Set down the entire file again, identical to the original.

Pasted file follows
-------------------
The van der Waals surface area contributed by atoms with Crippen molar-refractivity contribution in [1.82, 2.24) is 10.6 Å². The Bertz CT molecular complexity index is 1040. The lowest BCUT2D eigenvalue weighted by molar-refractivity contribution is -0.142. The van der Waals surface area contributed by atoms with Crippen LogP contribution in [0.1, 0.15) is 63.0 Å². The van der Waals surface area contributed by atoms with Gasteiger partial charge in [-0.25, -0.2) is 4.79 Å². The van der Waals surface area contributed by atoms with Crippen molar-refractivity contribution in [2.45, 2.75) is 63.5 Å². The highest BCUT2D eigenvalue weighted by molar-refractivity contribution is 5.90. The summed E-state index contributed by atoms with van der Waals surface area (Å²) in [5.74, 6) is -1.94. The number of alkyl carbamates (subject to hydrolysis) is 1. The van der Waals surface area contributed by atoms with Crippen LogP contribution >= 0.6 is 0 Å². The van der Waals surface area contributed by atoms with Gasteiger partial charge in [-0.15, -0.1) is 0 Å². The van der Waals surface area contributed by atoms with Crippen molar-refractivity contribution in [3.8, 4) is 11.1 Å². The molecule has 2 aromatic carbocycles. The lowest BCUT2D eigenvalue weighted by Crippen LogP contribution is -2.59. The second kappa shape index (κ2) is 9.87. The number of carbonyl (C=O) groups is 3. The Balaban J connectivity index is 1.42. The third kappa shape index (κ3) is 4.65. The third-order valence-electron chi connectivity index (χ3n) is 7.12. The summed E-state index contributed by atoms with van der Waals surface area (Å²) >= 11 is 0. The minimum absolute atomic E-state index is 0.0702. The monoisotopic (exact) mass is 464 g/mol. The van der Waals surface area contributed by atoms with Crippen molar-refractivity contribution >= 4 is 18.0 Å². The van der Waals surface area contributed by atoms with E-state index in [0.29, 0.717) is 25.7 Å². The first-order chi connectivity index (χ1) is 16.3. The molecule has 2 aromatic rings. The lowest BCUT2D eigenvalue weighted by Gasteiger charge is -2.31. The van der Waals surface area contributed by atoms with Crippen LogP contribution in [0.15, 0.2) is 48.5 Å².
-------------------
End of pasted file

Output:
The van der Waals surface area contributed by atoms with Crippen molar-refractivity contribution in [1.82, 2.24) is 10.6 Å². The Bertz CT molecular complexity index is 1040. The lowest BCUT2D eigenvalue weighted by molar-refractivity contribution is -0.142. The van der Waals surface area contributed by atoms with Crippen LogP contribution in [0.1, 0.15) is 63.0 Å². The van der Waals surface area contributed by atoms with Gasteiger partial charge in [-0.25, -0.2) is 4.79 Å². The van der Waals surface area contributed by atoms with Crippen molar-refractivity contribution in [2.45, 2.75) is 63.5 Å². The highest BCUT2D eigenvalue weighted by molar-refractivity contribution is 5.90. The summed E-state index contributed by atoms with van der Waals surface area (Å²) in [5.74, 6) is -1.94. The number of alkyl carbamates (subject to hydrolysis) is 1. The van der Waals surface area contributed by atoms with Crippen LogP contribution >= 0.6 is 0 Å². The van der Waals surface area contributed by atoms with Gasteiger partial charge in [-0.15, -0.1) is 0 Å². The van der Waals surface area contributed by atoms with Crippen molar-refractivity contribution in [3.8, 4) is 11.1 Å². The molecule has 2 aromatic carbocycles. The lowest BCUT2D eigenvalue weighted by Crippen LogP contribution is -2.59. The second kappa shape index (κ2) is 9.87. The number of carbonyl (C=O) groups is 3. The Balaban J connectivity index is 1.42. The third kappa shape index (κ3) is 4.65. The third-order valence-electron chi connectivity index (χ3n) is 7.12. The summed E-state index contributed by atoms with van der Waals surface area (Å²) >= 11 is 0. The minimum absolute atomic E-state index is 0.0702. The monoisotopic (exact) mass is 464 g/mol. The van der Waals surface area contributed by atoms with Crippen molar-refractivity contribution >= 4 is 18.0 Å². The van der Waals surface area contributed by atoms with E-state index in [0.29, 0.717) is 25.7 Å². The first-order chi connectivity index (χ1) is 16.3. The molecule has 2 aromatic rings. The lowest BCUT2D eigenvalue weighted by Gasteiger charge is -2.31. The van der Waals surface area contributed by atoms with Crippen LogP contribution in [0.15, 0.2) is 48.5 Å².